Australia has joined the group of countries taxing carbon emissions after its senate on Tuesday approved legislation that for years had been highly controversial in a country where coal and other heavily polluting industries remain mainstays of the economy.
Beginning next July, the country’s 500 biggest polluters will pay $23 (Australian, $23.70 U.S.) per tonne of carbon they generate. By 2015, the tax on carbon will be flexibly priced under a market-based emissions trading scheme.
“After all of these years of debate and division, our nation has got the job done,” said prime minister Julia Gillard.
The measure passed the senate with a margin of just four votes, having won approval in the lower house of parliament last month by just two votes.
The European Union currently runs the world’s biggest emissions trading scheme, as do smaller nations such as New Zealand, but Australia would be one of the first large countries to enact similar measures.
The passing of the bill is a political victory for Ms. Gillard. An earlier proposed carbon tax contributed to the downfall of her predecessor, Kevin Rudd, and Ms. Gillard promised she would not pursue such a tax when she took over as head of the Labor party.
However, she backed the controversial measure to gain the support of the Green party, important allies in holding together her minority government.
Australia has one of the world’s highest per capita rates of carbon emissions, in part due to its reliance on coal for generating energy. The threat of job losses in the country’s large mining sector had rallied opposition to the tax, and the Australia Coal Association, an industry body, launched an advertising campaign warning that it could put 4,700 coal-related jobs at risk.
In response the government has promised $1.3-billlion in financial aid to support jobs in the coal sector, with an additional $70-million earmarked as grants for research into low-pollution technology.
An additional $300-million over four years will go to support the steel industry.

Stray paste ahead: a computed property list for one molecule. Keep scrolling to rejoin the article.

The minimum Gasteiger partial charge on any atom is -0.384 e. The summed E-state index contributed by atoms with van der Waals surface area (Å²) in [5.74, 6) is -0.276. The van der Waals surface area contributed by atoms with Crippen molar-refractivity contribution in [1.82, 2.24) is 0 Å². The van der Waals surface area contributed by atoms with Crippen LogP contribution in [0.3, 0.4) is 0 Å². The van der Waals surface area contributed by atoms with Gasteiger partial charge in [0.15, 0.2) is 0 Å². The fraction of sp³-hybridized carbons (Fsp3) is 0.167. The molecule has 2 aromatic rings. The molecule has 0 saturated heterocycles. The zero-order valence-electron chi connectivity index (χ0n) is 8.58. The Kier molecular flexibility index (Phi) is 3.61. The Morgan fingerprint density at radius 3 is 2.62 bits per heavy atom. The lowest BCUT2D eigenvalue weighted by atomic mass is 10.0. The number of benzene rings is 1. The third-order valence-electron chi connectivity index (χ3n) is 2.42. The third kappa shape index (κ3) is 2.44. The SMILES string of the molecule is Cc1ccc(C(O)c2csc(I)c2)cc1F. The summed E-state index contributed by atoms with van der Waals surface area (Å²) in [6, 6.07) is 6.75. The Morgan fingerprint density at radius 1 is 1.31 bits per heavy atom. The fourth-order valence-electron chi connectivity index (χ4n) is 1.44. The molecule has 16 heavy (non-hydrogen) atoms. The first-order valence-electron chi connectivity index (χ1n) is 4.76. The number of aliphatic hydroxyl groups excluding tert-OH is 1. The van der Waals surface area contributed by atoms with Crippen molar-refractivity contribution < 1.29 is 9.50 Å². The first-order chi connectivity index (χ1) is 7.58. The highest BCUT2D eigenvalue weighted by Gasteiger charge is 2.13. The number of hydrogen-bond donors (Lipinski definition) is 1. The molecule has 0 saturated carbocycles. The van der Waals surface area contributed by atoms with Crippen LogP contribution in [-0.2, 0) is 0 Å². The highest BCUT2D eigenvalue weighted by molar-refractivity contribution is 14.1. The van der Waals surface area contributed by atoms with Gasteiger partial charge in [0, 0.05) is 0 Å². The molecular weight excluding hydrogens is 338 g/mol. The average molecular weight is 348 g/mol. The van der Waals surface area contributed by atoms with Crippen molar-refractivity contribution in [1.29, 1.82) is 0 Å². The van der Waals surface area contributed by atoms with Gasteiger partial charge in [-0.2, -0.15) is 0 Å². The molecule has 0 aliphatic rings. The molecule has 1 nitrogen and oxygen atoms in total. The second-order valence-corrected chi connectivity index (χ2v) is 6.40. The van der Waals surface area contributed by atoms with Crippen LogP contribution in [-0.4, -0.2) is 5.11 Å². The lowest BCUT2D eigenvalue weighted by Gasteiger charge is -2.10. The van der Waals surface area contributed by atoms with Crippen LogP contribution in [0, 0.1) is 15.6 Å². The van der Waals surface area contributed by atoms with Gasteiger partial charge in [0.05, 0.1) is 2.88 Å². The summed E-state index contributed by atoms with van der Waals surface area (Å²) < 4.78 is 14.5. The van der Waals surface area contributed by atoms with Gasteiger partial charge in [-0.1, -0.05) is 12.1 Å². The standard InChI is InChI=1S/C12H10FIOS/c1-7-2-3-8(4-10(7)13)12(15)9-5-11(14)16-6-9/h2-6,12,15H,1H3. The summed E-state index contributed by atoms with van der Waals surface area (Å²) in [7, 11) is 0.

“This is a pragmatic solution to a complex problem,” said Paul O’Malley, the chief executive of BlueScope Steel. The support, he said in a filing to the stock exchange, “materially reduces the overall cost of the carbon tax on BlueScope”.
To win over individual voters, the government will cut taxes and increase pension and household payments to offset the higher cost of electricity. The revenue generated by the tax will fund those programmes.
The years of fierce political wrangling that led to Tuesday’s vote, however, are not over.
The opposition, led by Tony Abbott, has pledged to repeal the tax if his coalition comes to power in the next election, scheduled for 2013. While the opposition coalition’s popularity is low, its approval ratings are higher than those of the current Labor-led government.
“If the Australia Labor party thinks that this is a moment to have high fives to congratulate each other and to celebrate their active betrayal of the Australian people, so be it,” said Eric Abetz, a member of the Liberal party and leader of the opposition in the senate, after the bill’s passage.
The Gillard government has also backed a 30 per cent tax on profits made by coal and iron ore miners. Australia’s resource sector has been growing much faster than areas such as retail and tourism, and Labor ministers have defended the resource tax, introduced to parliament last week, as a way to balance the growth of the economy.